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Express Innovation Network Westchester: Roofing our Houses

Rabbi Jennifer Goldsmith, Communal Educational Consultant, Westchester

We began our Express Innovation Network meeting this month looking at the text from Jill Hammer’s The Jewish Book of Days on Ivory Houses. We learn in a midrash that during the months of Tishrei, Heshvan and Kislev the Israelites would roof their houses with ivory. After some thought we decided we would “roof” our houses with everything from unlimited coffee, food, the changing leaves, administrative support, strength and  something that quiets to allow for thinking and breathing.

We then moved our attention from what we need to build our house on the outside to the inside. We concentrated on the idea of community. First talking about how bringing together families for powerful learning experiences at the beginning of the school year can help create community and shape the tone for the rest of the year. Our network talked about weekly family havdalah at the beginning of religious school, a parent lounge on Sundays with bagels and coffee, Sunday morning parent classes that are both Jewish and non-Jewish in content, parent-only first day ice breakers, and a student pumim book.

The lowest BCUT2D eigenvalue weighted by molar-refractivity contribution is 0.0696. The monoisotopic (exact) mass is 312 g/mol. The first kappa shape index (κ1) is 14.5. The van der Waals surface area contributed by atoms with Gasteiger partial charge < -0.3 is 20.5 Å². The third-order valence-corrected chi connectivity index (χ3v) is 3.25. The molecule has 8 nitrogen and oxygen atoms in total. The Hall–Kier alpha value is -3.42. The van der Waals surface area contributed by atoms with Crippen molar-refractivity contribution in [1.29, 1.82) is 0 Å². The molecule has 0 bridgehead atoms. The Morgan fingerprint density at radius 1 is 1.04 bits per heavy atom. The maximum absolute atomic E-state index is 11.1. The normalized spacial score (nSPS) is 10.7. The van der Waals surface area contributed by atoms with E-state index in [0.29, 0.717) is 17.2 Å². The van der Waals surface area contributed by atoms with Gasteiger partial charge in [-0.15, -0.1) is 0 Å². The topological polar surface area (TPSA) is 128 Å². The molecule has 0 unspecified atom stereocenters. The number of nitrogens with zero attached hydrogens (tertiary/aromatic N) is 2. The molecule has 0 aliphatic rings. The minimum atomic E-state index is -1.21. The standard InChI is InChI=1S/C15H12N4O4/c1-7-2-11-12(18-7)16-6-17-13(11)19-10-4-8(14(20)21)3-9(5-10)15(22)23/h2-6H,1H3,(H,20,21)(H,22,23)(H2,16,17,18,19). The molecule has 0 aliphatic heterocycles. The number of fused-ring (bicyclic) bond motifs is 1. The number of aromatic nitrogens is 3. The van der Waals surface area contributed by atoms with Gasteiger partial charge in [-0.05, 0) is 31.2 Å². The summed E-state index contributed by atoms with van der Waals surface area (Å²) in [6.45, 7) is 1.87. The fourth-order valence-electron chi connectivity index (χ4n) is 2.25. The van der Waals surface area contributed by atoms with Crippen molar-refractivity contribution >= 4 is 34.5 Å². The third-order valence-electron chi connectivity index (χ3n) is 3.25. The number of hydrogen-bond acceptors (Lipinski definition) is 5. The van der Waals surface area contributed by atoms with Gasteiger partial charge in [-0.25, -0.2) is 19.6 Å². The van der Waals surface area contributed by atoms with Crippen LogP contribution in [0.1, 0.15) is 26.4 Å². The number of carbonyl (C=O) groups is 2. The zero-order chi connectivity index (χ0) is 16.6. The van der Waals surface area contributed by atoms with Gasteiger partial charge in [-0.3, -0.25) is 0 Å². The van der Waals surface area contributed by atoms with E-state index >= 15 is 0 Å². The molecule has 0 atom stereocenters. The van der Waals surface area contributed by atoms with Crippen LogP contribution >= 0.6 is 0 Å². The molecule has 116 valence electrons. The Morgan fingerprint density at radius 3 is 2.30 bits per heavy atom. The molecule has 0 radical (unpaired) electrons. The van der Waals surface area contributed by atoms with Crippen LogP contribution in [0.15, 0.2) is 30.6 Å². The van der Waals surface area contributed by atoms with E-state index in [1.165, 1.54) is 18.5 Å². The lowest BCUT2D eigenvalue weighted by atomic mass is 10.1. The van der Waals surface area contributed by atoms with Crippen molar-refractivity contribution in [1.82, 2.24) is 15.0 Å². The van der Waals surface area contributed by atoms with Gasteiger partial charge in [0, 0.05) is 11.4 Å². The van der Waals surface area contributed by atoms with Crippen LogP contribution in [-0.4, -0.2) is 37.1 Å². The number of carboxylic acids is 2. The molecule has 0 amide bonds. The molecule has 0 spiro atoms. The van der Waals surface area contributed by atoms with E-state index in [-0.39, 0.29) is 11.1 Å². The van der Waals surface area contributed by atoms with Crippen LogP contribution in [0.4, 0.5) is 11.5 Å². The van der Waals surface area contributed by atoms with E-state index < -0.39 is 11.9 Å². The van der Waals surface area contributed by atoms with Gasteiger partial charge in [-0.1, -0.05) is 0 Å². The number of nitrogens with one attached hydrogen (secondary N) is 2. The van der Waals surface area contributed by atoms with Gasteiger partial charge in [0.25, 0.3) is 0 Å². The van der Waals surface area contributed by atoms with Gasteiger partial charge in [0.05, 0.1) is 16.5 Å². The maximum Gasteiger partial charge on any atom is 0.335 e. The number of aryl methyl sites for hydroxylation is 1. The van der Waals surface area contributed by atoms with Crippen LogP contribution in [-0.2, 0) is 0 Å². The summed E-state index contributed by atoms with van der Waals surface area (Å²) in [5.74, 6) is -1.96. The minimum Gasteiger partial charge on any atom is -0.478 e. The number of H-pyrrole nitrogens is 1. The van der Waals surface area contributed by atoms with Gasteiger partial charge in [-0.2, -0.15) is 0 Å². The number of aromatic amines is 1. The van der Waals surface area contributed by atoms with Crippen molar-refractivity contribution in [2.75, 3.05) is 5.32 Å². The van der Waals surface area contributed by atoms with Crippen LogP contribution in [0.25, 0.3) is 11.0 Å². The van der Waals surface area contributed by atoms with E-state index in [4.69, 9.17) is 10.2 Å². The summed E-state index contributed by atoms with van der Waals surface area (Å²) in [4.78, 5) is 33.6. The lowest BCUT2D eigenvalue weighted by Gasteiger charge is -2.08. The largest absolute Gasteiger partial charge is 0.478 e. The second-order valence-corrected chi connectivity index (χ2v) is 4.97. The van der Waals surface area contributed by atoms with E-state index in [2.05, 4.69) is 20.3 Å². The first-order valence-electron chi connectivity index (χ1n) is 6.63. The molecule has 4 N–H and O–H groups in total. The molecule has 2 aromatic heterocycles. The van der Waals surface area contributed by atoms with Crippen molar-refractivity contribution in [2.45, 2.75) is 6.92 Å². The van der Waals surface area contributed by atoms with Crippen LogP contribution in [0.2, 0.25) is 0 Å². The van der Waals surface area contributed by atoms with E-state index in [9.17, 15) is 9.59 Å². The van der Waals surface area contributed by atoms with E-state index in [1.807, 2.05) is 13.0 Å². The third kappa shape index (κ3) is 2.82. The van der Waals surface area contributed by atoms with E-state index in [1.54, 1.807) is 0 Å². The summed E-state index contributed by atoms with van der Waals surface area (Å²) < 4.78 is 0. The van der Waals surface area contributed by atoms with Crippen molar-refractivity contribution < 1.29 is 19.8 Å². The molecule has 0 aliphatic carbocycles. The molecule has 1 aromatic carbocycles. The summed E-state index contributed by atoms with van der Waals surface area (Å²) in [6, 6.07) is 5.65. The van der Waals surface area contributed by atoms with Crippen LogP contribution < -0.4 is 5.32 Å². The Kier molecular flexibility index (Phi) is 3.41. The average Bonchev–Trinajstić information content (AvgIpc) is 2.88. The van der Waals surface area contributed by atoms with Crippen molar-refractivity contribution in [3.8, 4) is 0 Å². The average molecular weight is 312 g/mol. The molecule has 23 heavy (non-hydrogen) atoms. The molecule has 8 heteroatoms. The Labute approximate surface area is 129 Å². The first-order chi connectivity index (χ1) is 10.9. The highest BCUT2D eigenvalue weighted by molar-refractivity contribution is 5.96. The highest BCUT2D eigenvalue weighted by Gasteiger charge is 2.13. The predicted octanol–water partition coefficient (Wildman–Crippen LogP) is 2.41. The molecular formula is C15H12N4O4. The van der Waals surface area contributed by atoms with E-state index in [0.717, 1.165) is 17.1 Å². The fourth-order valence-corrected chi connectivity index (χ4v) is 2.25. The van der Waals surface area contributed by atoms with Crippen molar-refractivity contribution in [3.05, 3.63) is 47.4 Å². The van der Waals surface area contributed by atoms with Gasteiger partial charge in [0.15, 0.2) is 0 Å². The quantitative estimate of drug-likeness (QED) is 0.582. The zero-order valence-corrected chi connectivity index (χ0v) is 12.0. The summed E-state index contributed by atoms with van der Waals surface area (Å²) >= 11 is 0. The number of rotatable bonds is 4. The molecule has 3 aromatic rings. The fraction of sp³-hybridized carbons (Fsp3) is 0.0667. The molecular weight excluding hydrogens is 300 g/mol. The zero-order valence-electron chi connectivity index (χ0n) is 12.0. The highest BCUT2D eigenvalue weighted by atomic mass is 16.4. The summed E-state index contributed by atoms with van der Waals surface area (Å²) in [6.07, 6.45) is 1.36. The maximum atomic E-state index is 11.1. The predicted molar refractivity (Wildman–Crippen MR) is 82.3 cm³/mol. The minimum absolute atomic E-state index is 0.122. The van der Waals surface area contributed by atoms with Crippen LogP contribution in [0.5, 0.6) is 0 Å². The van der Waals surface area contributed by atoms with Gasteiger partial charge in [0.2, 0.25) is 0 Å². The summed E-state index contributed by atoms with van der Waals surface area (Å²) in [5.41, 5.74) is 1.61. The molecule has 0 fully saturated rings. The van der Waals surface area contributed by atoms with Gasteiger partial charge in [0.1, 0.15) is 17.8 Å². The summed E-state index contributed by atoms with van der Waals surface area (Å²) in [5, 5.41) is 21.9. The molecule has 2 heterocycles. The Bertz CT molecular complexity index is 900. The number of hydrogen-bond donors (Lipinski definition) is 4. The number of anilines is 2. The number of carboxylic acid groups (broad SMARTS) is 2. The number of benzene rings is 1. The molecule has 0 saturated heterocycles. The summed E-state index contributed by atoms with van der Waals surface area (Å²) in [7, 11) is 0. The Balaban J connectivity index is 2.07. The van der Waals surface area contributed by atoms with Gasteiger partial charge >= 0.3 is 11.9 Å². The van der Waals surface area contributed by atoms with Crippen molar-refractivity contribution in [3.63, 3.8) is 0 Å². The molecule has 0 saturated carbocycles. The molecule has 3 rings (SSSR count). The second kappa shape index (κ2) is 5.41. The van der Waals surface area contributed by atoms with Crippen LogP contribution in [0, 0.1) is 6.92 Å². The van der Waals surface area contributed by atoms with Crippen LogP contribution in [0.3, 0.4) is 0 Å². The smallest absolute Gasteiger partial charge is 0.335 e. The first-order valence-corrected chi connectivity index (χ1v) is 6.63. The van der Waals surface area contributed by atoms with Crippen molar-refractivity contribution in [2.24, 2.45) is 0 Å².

Our discussion on building community to fill our houses continued as we experimented with one of our social connector conversations. We began by thinking about our own lives and sharing times where we felt most connected to the people we love. After that we broke down the characteristics that made those moments so powerful. From having our families present, to a sense that we were tying ourselves to different generations, to a shared history, to a commitment to values. And that many of the experiences we hold so dear took effort, dedication, willingness and ritual. After reading excerpts from an article written by Sherry Turkle in the New York Times on April 21, 2012, “The Flight from Conversation,”   we concluded by making the following statement: I can make the commitment to increase connectedness to my families, with others and to the congregation by…hearing/listening more, making more phone calls, staying more connected and turning off the to-do list.

If you could roof your house of Jewish education, what would you use to make sure your house was a safe, warm, comfortable, and inviting space?


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